Wednesday, October 17, 2018
Last year, Beatrice Fihn — a 36-year-old feminist Swede — accepted the Nobel Peace Prize for her work as director of the International Campaign to Abolish Nuclear Weapons (ICAN). In her acceptance speech, she described nuclear arms as “a madman’s gun held permanently to our temple.” ICAN was recognized for drafting the Treaty on the Prohibition of Nuclear Weapons, a landmark accord adopted by 122 non-nuclear countries at the United Nations. It remains open for signatures and will go into effect as soon as 50 countries have ratified it. So far, 19 nations have done so.
On Sunday, October 21, Fihn will receive the Nuclear Age Peace Foundation’s leadership award at its 35th annual Evening for Peace. The Independent talked with her by email this week.
Why are most of us so passively accepting of a nuclear world? For too long, many of us were content to ignore the threat and assume somebody was in charge. But this has changed over the last two years. The cooler heads and reasonable voices we envisioned controlling our nuclear missiles turned into men shouting on Twitter about the size of their nuclear buttons. We can no longer ignore these objects of global destruction buried by the thousands beneath our feet.
In your Nobel acceptance speech, you emphasized that “man — not woman — made nuclear weapons to control others.” What point were you making here? Nuclear weapons are instruments of inequality and tools of the oppressive patriarchy. Women have always been at the forefront of cleaning up the catastrophic messes created by the patriarchal structures of militarization. Our campaign is led by women, working alongside outstanding activists, doctors, lawyers, and scientists. We also follow in the footsteps of the women who banned chemical and biological weapons, landmines, and cluster munitions.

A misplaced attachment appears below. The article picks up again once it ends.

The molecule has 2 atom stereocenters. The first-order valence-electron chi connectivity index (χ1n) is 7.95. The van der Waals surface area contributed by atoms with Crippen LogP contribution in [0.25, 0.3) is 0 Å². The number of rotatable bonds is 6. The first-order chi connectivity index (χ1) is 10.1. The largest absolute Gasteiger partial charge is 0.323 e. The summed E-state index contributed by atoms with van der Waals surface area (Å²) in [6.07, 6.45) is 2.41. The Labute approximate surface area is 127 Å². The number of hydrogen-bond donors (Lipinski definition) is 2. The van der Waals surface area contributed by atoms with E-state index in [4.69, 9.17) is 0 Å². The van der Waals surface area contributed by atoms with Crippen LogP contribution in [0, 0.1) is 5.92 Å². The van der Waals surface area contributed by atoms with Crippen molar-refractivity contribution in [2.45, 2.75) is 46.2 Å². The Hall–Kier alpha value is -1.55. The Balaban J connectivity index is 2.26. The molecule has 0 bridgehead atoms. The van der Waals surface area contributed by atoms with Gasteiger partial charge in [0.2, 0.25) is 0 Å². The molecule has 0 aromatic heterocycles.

What do you make of Trump’s denuclearization negotiations with Kim Jong Un? Any negotiations to denuclearize the Korean Peninsula will only be successful if they are internationalized and built on existing treaty frameworks like the Treaty on the Prohibition of Nuclear Weapons. And there is a flawed assumption that Donald Trump and Kim Jong Un have our collective best interests in these negotiations. From pulling out of a successful deal with Iran to taunting the North Korean leader with “fire and fury,” Donald Trump has showed us time and time the dangers of placing our lives in the hands of a couple of fragile men.
What are your thoughts on Assemblymember Monique Limón’s recent resolution that urges our federal leaders to join the treaty? We happily welcome Assembly Joint Resolution 33 and exhort more communities across the U.S. to follow suit. However, the problem with nuclear weapons in California is extensive, as California-based companies enable with finance, technology, and logistics the nuclear weapons industry, and public institutions like the University of California enable nuclear weapons development by managing the nation’s nuclear weapons laboratories, funded by California taxpayers. Citizens must continue to put pressure on local authorities to move away from a security policy based on nuclear weapons, which is merely based on luck and fear.